Revolutionary sustainability start-up works with students on national expansion

23 September 2021
Connecting Master of Commerce students with industry
Students have contributed to the development of an impactful new start-up, Mercularis, which aims to improve waste management systems through a digital circular economy approach.

Master of Commerce students in the Strategy, Innovation and Management specialisation have collaborated with a ground-breaking circular economy start-up founded by a University of Sydney academic to work toward solving waste and recycling problems in Australia.

The NSW government recently announced that the state will be phasing out all single-use plastics by 2025, which will prevent 2.7 billion items from entering landfill and oceans. Whilst this is welcome news, sustainability start-up Mercularis believes everyone at the individual, institutional and industrial levels need to be involved in solving the larger problem of the way we treat resources; the make–use–waste linear economy model.

Mercularis founder Dr Gobi Rajarathnam

Mercularis is a unique start-up in the Digital Circular Economy space, co-founded by Dr Gobinath Rajarathnam (Gobi), who also has an academic role as interdisciplinary postdoctoral researcher in the Faculty of Engineering at the University of Sydney.

Together with colleagues, Gobi is developing AI-powered platforms which easily connect waste producers with recyclers and others who can use waste as alternative resource streams, forecast waste flows, and optimise circular supply chains by offering feasible and readily available alternatives for specific industries.

By changing society's approach and ease-of-access to alternative resources, Mercularis believes that improvements can be accelerated to a sufficient level to tackle the imminent sustainability crises we face.

"A well-connected digital circular economy is something the world truly needs, because it has an immediate impact on reducing day-to-day landfill activities, creating significant new economic value in terms of products and markets, in turn helping extend usefulness of material we already have available and bringing an overall benefit to society and the planet."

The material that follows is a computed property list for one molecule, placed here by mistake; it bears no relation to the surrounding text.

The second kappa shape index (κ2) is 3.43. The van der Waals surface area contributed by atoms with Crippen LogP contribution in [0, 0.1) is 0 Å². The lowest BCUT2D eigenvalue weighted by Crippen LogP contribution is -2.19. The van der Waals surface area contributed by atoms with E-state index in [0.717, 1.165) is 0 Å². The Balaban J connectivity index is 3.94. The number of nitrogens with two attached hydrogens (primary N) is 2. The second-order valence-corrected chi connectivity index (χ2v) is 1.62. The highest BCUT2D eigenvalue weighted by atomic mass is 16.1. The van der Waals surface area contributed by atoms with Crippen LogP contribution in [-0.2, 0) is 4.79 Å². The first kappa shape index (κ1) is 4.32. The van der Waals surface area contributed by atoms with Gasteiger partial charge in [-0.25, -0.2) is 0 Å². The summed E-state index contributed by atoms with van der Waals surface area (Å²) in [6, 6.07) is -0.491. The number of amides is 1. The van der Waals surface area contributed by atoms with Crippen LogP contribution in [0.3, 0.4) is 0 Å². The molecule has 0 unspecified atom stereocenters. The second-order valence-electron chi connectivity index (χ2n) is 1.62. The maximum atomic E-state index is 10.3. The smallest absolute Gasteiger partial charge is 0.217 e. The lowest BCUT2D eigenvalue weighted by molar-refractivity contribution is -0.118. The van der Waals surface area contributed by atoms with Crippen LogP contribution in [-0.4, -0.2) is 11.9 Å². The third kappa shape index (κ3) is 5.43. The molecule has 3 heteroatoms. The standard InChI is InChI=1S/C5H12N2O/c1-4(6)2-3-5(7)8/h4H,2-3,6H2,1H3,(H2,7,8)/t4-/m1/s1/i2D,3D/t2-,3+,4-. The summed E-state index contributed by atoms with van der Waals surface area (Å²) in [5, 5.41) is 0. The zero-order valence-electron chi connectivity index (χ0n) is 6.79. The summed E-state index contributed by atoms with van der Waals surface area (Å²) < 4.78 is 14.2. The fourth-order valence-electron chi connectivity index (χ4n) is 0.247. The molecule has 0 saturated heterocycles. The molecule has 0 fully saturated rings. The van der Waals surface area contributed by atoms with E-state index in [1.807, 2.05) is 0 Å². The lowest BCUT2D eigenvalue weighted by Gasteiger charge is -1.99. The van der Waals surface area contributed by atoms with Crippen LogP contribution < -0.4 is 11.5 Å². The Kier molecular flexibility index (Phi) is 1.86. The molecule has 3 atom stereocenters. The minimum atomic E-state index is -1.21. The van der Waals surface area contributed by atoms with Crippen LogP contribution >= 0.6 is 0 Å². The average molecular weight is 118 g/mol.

The cooperation with Mercularis is the practical part of SIEN6004 Innovation Ecosystems, a unique industry-focused unit designed by Dr Maria Rumyantseva from the Discipline of Strategy, Innovation and Entrepreneurship. 

It provides Master of Commerce students with the opportunity to absorb the latest research insights from innovation theory, drawing on Dr Rumyantseva’s interdisciplinary research in innovation and management, as well as a first-hand understanding of start-up experience of new ventures from partner companies that have originated from University of Sydney’s research projects.

The new Innovation Ecosystems unit allows students to work with University of Sydney scientists commercialising unique ideas and inventions that have the potential to disrupt existing industries and change the way we go about our everyday life.
Dr Maria Rumyantseva

Students taking this unit worked to develop strategy and an appropriate business model for Mercularis, based on a variety of sources such as past industry placement experiences, class content, and collaborations with various industry partners.

The students had the opportunity to engage with industry and institutional experts whom are key players in the circular economy community, including the CEO of ASPIRE (CSIRO's waste management pilot project), the Waste Management Coordinator of Bathurst Regional Council, and the CEO of Remondis Australia, as well as multiple sessions with Mercularis’ Dr Rajarathnam.

"The students have helped our strategy immensely by independently validating our current approach, and introducing us to new ways of thinking about markets we’re able to enter," Gobi said.